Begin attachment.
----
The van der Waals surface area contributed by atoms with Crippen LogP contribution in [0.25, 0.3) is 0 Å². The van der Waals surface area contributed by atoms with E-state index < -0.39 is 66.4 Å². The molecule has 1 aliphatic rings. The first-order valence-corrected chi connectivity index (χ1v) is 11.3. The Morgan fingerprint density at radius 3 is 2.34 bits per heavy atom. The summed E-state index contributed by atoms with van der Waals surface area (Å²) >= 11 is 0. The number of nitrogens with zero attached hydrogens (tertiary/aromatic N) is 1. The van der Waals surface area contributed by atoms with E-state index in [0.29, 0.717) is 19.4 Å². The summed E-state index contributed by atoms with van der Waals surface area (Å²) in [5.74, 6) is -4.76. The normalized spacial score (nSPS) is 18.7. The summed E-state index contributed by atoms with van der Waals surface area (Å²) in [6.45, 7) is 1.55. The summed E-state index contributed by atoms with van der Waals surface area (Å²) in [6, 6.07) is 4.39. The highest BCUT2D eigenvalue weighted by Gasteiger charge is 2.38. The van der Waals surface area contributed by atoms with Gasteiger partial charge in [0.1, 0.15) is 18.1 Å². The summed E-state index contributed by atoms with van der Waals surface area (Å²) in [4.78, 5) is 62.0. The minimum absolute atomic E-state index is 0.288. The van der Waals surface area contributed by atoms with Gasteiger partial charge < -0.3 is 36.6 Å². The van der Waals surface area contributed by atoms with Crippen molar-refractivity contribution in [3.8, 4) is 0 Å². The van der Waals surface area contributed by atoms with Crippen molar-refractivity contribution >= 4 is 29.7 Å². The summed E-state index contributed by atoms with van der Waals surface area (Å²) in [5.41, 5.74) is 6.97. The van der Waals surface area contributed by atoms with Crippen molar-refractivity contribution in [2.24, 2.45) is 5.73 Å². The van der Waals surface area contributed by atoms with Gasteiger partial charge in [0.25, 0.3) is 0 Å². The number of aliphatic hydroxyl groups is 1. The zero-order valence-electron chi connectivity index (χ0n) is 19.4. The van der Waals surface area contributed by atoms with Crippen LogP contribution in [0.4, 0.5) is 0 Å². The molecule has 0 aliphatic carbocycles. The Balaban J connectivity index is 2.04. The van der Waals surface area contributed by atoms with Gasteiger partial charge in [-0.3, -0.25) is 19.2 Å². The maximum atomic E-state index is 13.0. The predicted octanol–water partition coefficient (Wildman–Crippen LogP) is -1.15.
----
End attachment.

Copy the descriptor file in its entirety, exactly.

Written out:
The van der Waals surface area contributed by atoms with Crippen LogP contribution in [0.25, 0.3) is 0 Å². The van der Waals surface area contributed by atoms with E-state index < -0.39 is 66.4 Å². The molecule has 1 aliphatic rings. The first-order valence-corrected chi connectivity index (χ1v) is 11.3. The Morgan fingerprint density at radius 3 is 2.34 bits per heavy atom. The summed E-state index contributed by atoms with van der Waals surface area (Å²) >= 11 is 0. The number of nitrogens with zero attached hydrogens (tertiary/aromatic N) is 1. The van der Waals surface area contributed by atoms with E-state index in [0.29, 0.717) is 19.4 Å². The summed E-state index contributed by atoms with van der Waals surface area (Å²) in [5.74, 6) is -4.76. The normalized spacial score (nSPS) is 18.7. The summed E-state index contributed by atoms with van der Waals surface area (Å²) in [6.45, 7) is 1.55. The summed E-state index contributed by atoms with van der Waals surface area (Å²) in [6, 6.07) is 4.39. The highest BCUT2D eigenvalue weighted by Gasteiger charge is 2.38. The van der Waals surface area contributed by atoms with Gasteiger partial charge in [0.1, 0.15) is 18.1 Å². The summed E-state index contributed by atoms with van der Waals surface area (Å²) in [4.78, 5) is 62.0. The minimum absolute atomic E-state index is 0.288. The van der Waals surface area contributed by atoms with Gasteiger partial charge < -0.3 is 36.6 Å². The van der Waals surface area contributed by atoms with Crippen molar-refractivity contribution in [3.8, 4) is 0 Å². The van der Waals surface area contributed by atoms with Crippen molar-refractivity contribution >= 4 is 29.7 Å². The summed E-state index contributed by atoms with van der Waals surface area (Å²) in [5.41, 5.74) is 6.97. The van der Waals surface area contributed by atoms with Crippen molar-refractivity contribution in [2.24, 2.45) is 5.73 Å². The van der Waals surface area contributed by atoms with Gasteiger partial charge in [0.25, 0.3) is 0 Å². The number of aliphatic hydroxyl groups is 1. The zero-order valence-electron chi connectivity index (χ0n) is 19.4. The van der Waals surface area contributed by atoms with Crippen LogP contribution in [0.4, 0.5) is 0 Å². The molecule has 0 aliphatic carbocycles. The Balaban J connectivity index is 2.04. The van der Waals surface area contributed by atoms with Gasteiger partial charge in [-0.3, -0.25) is 19.2 Å². The maximum atomic E-state index is 13.0. The predicted octanol–water partition coefficient (Wildman–Crippen LogP) is -1.15.